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Classic Counter Gaffes: When Counter Pros Deserve An ‘F’ For Effort

It’s not ALWAYS the customer who gets it wrong, or doesn’t know what he wants.

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Back in April, I shared a few stories at the expense of some colorful and offbeat customers. This month, we’re turning the tables for a lighthearted look at our own side of the counter. It’s not ALWAYS the customer who gets it wrong, or doesn’t know what he wants. If you haven’t made a mistake or three behind the counter, you’re probably not trying hard enough.

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We live in an electronic age, and most of our day is spent staring into a monitor, interpreting the information presented to us. To keep it simple, e-catalogs give us “helpful” prompts to follow. Unfortunately, we can all sometimes fall into the habit of blindly reading along, and asking the questions before we actually think about what we are asking. I’ve heard customers complain that the person in front of them at the counter “only knows as much as he can read off the screen,” and one afternoon, boy did I prove that one!

My customer dropped by, and told me he needed a clutch kit for his truck, so I began my data entry – year, make, model, engine – and then the prompts began.

“Is that a 4X4, sir?”

“Yes.”

“Automatic?”

“Are you serious, kid?”

I knew better, I honestly did. I had sold dozens of clutch kits, even installed a few myself. But that day, I just wasn’t focused on the job at hand. I turned as red as my uniform, and quickly apologized. He wasn’t nearly as upset about it as I was. In fact, he was laughing as hard as my co-workers who overheard the whole thing. But I sure heard about it from him for a good long while after that!

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You Snooze, You Lose

A pet peeve of mine is when I call another store with a part number, and the counter pro insists on knowing the application to look it up. I had found a grease-seal number by dimension, and did not have one in stock. I called across town, and asked the employee to check their stock. They wanted to know the application. I gave them the information, but that seal wasn’t listed in their catalog. I asked again for them to check the number, or interchange it in their system. He told me he could only look it up by application.

“So,” I asked, “if I buy a bottle of brake fluid, do you have to look up the car to find the part number?”

“Well, no, I just type in the number on the bottle.”

“OK, great. Would you please type in the number I just gave you?”

“Oh, OK,” he said. I heard what seemed like a lot of typing, and then, “Yeah, we have THAT number here, but it doesn’t fit your car!”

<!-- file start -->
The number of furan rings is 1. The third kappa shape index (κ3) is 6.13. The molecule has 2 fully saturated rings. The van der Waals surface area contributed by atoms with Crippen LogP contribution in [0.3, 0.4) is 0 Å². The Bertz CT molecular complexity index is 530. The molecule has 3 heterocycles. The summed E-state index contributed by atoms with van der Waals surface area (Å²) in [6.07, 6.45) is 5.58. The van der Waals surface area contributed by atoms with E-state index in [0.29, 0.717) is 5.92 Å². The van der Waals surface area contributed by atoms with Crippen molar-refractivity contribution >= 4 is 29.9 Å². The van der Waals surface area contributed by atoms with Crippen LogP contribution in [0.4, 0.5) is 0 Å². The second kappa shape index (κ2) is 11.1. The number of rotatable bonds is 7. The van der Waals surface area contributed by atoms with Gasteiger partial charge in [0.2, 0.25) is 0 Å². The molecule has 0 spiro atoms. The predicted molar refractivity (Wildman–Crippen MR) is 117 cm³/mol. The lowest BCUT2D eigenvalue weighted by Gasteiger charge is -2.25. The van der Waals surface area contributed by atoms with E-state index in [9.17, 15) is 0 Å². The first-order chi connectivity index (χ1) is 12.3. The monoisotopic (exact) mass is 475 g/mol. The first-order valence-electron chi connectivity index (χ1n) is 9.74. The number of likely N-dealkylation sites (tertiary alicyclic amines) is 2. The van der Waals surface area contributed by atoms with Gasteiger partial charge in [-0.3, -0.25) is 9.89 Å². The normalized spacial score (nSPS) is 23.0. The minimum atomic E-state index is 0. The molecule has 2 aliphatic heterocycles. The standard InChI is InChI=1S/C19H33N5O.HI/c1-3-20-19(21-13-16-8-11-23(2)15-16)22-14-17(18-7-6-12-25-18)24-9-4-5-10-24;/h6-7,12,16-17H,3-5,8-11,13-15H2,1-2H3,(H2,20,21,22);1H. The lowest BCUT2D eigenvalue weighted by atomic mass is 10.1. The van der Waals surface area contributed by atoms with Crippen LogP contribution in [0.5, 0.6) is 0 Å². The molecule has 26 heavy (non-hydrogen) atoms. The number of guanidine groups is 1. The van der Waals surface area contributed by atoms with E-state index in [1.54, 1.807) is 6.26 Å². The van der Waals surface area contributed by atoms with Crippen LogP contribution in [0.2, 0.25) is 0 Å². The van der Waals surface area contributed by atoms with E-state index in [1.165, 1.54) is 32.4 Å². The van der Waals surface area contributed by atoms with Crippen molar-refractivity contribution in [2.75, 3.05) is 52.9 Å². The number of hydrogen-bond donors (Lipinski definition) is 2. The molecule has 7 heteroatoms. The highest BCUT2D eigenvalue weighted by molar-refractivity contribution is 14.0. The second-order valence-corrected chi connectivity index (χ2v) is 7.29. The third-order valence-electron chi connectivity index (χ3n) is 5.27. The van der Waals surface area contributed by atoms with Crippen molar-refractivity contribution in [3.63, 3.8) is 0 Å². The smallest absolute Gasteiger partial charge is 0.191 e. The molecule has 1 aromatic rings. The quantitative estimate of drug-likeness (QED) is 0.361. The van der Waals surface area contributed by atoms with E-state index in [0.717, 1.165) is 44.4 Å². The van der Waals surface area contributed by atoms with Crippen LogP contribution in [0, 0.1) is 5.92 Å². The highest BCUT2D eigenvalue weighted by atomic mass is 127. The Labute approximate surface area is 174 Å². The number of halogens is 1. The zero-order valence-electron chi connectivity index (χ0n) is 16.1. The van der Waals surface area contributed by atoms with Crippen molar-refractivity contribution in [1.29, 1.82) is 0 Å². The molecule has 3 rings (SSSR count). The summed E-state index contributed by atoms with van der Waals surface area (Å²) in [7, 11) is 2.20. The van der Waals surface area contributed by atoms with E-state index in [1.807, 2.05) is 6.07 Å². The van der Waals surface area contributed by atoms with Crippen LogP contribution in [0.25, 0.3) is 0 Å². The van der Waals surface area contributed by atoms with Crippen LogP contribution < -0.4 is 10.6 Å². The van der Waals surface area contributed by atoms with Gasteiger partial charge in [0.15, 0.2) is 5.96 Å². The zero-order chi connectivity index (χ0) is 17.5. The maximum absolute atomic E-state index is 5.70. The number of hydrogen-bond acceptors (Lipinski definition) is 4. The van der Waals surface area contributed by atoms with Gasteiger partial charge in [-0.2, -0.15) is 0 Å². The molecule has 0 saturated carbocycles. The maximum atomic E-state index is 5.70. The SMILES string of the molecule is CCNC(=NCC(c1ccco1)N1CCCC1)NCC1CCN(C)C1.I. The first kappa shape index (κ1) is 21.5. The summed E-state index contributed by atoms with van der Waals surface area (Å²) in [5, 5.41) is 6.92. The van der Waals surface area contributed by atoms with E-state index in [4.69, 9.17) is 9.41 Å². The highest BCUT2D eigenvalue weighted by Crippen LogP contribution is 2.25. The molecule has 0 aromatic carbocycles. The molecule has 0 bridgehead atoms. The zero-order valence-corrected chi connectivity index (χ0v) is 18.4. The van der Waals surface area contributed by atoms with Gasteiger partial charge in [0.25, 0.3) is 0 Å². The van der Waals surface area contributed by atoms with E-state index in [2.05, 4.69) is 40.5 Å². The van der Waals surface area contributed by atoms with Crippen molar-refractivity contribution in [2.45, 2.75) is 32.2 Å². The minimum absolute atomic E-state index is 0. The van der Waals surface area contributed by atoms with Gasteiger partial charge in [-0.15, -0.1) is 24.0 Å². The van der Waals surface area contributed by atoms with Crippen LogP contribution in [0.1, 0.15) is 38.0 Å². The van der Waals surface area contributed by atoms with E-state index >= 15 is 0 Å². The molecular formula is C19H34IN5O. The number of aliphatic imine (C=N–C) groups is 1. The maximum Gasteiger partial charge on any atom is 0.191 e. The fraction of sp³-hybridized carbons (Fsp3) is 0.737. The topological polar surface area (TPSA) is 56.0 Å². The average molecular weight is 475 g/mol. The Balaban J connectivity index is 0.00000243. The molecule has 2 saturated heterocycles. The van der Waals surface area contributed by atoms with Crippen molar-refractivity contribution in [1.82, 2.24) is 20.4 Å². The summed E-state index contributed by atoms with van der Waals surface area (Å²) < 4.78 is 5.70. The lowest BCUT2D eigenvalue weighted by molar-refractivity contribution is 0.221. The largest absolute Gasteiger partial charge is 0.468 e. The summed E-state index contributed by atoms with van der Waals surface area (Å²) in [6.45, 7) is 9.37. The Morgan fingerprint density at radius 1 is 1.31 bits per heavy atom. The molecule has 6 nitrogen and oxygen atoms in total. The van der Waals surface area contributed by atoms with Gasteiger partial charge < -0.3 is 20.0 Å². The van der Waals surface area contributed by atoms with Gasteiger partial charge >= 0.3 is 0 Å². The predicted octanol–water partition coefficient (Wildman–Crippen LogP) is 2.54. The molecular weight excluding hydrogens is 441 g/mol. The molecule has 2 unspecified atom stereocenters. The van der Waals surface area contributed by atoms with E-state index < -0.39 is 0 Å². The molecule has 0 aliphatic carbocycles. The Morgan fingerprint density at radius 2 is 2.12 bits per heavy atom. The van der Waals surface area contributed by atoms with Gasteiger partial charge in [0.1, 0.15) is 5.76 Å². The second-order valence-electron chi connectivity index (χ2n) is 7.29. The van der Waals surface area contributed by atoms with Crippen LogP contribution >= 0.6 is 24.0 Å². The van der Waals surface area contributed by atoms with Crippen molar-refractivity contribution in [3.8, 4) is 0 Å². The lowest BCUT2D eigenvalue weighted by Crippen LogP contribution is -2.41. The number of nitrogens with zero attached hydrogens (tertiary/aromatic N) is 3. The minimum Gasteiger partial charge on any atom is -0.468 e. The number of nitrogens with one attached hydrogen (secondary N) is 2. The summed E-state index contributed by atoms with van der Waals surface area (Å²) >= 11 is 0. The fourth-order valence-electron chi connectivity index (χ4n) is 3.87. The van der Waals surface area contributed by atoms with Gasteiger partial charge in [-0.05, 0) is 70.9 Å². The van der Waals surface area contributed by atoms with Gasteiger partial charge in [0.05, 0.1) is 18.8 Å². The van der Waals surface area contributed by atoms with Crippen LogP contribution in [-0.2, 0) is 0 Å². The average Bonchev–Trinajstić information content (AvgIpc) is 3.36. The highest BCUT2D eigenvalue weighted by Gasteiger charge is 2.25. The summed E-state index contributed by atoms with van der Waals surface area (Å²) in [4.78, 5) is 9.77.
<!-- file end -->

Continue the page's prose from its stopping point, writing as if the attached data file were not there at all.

I told my then-wife the story that night. Apparently, she never forgot it. Wives have a way of doing that.

We had owned a farm, and my store supplied the farm’s filters and other parts, even after our marriage dissolved. I knew all of the equipment, and could tell what she was working on just by the list of filter numbers she presented me. But one day, there was a new part number in the mix. I held up a box-top, and said, “Hey, what’s this fit?” Her dead-serious reply was “Why? I gave you the part number.”

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Yes, my brain has been caught napping on occasion, but one guy I worked with (briefly) really WAS caught napping … dead asleep at his call-center station. When he woke up, there was a Post-it note stuck to his phone that read, “You have a job here until you read this message.”

He moved out of state shortly after his dismissal, but having spent some time in our call center, he knew the 800 number to our store. I took a call one day, and it was Dave, in Texas, asking me for the part number to a product that he was trying to find at his new job!

Sign Here, Please

Employees come and go at every parts store, especially delivery drivers. One of our “short-term” hires went on delivery with a battery. He arrived during the shop’s lunch break, and searched for someone to sign the invoice. He eventually found someone to accept the delivery. Unfortunately, it was a person in the waiting area, who owned the vehicle the battery was intended for. They weren’t exactly pleased when they discovered the difference between “wholesale” and “retail” price schedules.

D’oh!

Good parts specialists are known to go above and beyond for our customers, but I had a rookie delivery driver who went a little too far – literally.

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We had an internet order come through from a customer at the very edge of our territory, a rural shop that was difficult to get to. We agreed to deliver it the following day, using a driver familiar with that area. Soon after, someone noticed that the order was gone, and that our newest driver was also missing. We tried his cell, which went straight to voicemail, and left a message. He called us when he got back in range, and the manager asked where he was. He replied very matter-of-factly that he was two towns over delivering parts to our rural customer.

“How did you wind up out THERE?” our manager demanded. The driver’s answer was as simple as it was profound: “I put the address in my GPS.”

We all have those Homer Simpson “D’oh!” moments occasionally, and not all of our “creative solutions” translate well in real life. It’s easy to laugh about our foul-ups, and even easier to laugh at those of others. But when it comes right down to it, don’t we all deserve an “F” for effort sometimes?

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